Earlier, we covered ‘Planning Item Categories,’ which can be grouped in ‘Planning Item Groups’ with other categories and specific SKU’s if needed.
Lastly, under the scope tab, you will designate the demand source for your supply plan. You have two options, Sales Orders and / or Demand Plan. Do not forget to specify this information on the supply plan definition. Otherwise, the system will not create ‘Planned Orders’ (supply) based on the your product’s demands.
3. Results Summary
Once the repository is refreshed, all items that follow the MRP replenishment method will appear on the planning workbench (pane #3 above). In the columns shown below, the planner can review the on-hand inventory, on order quantities, and any late demand (based on the filters selected in pane #1).
The ‘Message / Order Counts’ section will list (from right to left) demand and supply columns. Depending on what types of items are listed in this table, the demand column would show the Sales Orders or Demand Plans (for finished goods) or planned Work Orders (for components / raw material). The supply column would show (per skuSKU) all of the planned Purchase Orders for components and / or regular inventory items (that use MRP replenishment method) or planned Work Orders to produce f finished goods.
4. Message Order / Filters
Pane # 4 lists some filters that further enhance the planner’s work-bench experience. It makes it easy to filter out actions or supply types that you do not want to see in pane #3.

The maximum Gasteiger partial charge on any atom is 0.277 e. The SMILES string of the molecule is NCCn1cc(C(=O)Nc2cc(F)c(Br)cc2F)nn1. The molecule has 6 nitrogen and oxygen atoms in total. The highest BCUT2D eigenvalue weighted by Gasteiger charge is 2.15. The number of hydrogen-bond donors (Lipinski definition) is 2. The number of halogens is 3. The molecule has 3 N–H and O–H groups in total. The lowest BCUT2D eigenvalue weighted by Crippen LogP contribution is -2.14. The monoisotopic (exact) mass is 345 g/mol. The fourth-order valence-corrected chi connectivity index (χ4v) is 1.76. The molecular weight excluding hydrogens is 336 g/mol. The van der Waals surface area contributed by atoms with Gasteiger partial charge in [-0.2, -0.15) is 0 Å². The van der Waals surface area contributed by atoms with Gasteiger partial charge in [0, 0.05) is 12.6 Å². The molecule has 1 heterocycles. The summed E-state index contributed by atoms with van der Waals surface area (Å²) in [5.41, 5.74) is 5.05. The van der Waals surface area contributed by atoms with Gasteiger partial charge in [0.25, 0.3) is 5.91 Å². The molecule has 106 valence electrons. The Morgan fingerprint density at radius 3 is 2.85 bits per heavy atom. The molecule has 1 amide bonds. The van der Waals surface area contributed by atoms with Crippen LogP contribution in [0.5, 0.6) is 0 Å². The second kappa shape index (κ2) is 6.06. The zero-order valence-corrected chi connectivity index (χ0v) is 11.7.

Above, you must have noticed the concept of ‘planned orders’.’ The MRP feature introduces these new records. They are generated automatically based on what items the system recommends you purchase or produce.
Once firmed and released, these records can be turned into real Purchase Orders on NetSuite’s standard ‘Order Items’ screen. This is one very powerful feature that makes this functionality very attractive for production planners.
What else Do You Need to Know / Gotchas?
I am sure that the writeup above got you excited! Well, hold-on. Certain limitations and configuration adjustments may impact your system, of which you should be aware before you proceed.
- Demand Planning – Do not forget, you must have the Demand Planning feature in NetSuite before you can use MRP.
- Advanced BOM functionality – When you enable MRP, you also must enable Advanced BOM functionality. This can be a big configuration change as it separates the Assembly Items from the Bill of Materials setup. We advise you to test this feature thoroughly in a Sandbox environment (or Release Preview environment, if available) to ensure that Advanced BOM’s will work for you.
- Reporting – As this is a brand-new feature, no ‘canned’ (out-of-the-box) reporting for MRP is provided. We worked with some clients to build Analytics Work Books while using Planned Orders as a data set. We discovered that Through Planned Orders, you could not natively join with BOM Revisions (Advanced BOM functionality). To overcome this limitation, we created a custom field on the item record (assembly item) that would become a native link to our revision. We then exposed the components in one report and calculated the component demand in our Workbook. Feel free to reach out to us if you want to know more.
- Repository Refresh Scheduling – We did not find a way to automatically refresh the repository. The user must initiate these refreshes manually. We feel that this is a limitation, and we are hopeful that this capability is coming in future releases.
I hope this article was detailed enough to introduce the MRP concepts to you as they were designed in NetSuite. With each new enhancement, this system is getting closer to a ‘fully-baked’ planning solution. If you are struggling with the production planning and you are currently doing it in Excel, we strongly suggest giving this feature a test. If there is a slight chance that you can leave Excel behind, we think that this a chance worth taking.